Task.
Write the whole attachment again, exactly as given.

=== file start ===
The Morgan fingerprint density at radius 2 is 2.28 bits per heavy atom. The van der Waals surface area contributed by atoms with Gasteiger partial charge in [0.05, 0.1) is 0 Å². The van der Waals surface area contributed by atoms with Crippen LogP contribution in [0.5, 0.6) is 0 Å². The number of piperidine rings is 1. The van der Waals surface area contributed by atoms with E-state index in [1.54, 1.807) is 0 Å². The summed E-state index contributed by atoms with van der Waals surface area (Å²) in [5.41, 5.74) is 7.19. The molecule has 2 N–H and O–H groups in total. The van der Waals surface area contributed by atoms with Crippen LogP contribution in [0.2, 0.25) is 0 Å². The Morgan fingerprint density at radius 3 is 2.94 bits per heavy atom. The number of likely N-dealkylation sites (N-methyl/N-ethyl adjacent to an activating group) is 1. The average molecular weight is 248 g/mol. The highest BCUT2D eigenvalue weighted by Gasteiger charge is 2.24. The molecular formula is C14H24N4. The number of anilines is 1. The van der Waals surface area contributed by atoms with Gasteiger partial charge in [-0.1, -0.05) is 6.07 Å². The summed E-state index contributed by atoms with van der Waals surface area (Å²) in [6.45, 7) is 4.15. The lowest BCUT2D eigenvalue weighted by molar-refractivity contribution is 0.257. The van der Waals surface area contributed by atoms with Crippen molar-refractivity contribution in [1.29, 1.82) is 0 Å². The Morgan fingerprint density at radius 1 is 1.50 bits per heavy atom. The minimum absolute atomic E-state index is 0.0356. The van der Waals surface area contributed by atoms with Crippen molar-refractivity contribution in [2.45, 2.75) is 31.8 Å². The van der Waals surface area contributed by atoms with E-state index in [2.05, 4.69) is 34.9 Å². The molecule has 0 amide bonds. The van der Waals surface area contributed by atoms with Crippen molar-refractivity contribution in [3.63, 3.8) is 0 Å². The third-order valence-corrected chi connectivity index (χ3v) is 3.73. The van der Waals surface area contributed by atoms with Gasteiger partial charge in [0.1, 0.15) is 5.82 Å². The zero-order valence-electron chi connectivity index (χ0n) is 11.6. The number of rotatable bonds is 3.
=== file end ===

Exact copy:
The Morgan fingerprint density at radius 2 is 2.28 bits per heavy atom. The van der Waals surface area contributed by atoms with Gasteiger partial charge in [0.05, 0.1) is 0 Å². The van der Waals surface area contributed by atoms with Crippen LogP contribution in [0.5, 0.6) is 0 Å². The number of piperidine rings is 1. The van der Waals surface area contributed by atoms with E-state index in [1.54, 1.807) is 0 Å². The summed E-state index contributed by atoms with van der Waals surface area (Å²) in [5.41, 5.74) is 7.19. The molecule has 2 N–H and O–H groups in total. The van der Waals surface area contributed by atoms with Crippen LogP contribution in [0.2, 0.25) is 0 Å². The Morgan fingerprint density at radius 3 is 2.94 bits per heavy atom. The number of likely N-dealkylation sites (N-methyl/N-ethyl adjacent to an activating group) is 1. The average molecular weight is 248 g/mol. The highest BCUT2D eigenvalue weighted by Gasteiger charge is 2.24. The molecular formula is C14H24N4. The number of anilines is 1. The van der Waals surface area contributed by atoms with Gasteiger partial charge in [-0.1, -0.05) is 6.07 Å². The summed E-state index contributed by atoms with van der Waals surface area (Å²) in [6.45, 7) is 4.15. The lowest BCUT2D eigenvalue weighted by molar-refractivity contribution is 0.257. The van der Waals surface area contributed by atoms with Crippen molar-refractivity contribution in [1.29, 1.82) is 0 Å². The Morgan fingerprint density at radius 1 is 1.50 bits per heavy atom. The minimum absolute atomic E-state index is 0.0356. The van der Waals surface area contributed by atoms with Crippen molar-refractivity contribution in [2.45, 2.75) is 31.8 Å². The van der Waals surface area contributed by atoms with E-state index in [2.05, 4.69) is 34.9 Å². The molecule has 0 amide bonds. The van der Waals surface area contributed by atoms with Crippen molar-refractivity contribution in [3.63, 3.8) is 0 Å². The third-order valence-corrected chi connectivity index (χ3v) is 3.73. The van der Waals surface area contributed by atoms with Gasteiger partial charge in [0.1, 0.15) is 5.82 Å². The zero-order valence-electron chi connectivity index (χ0n) is 11.6. The number of rotatable bonds is 3.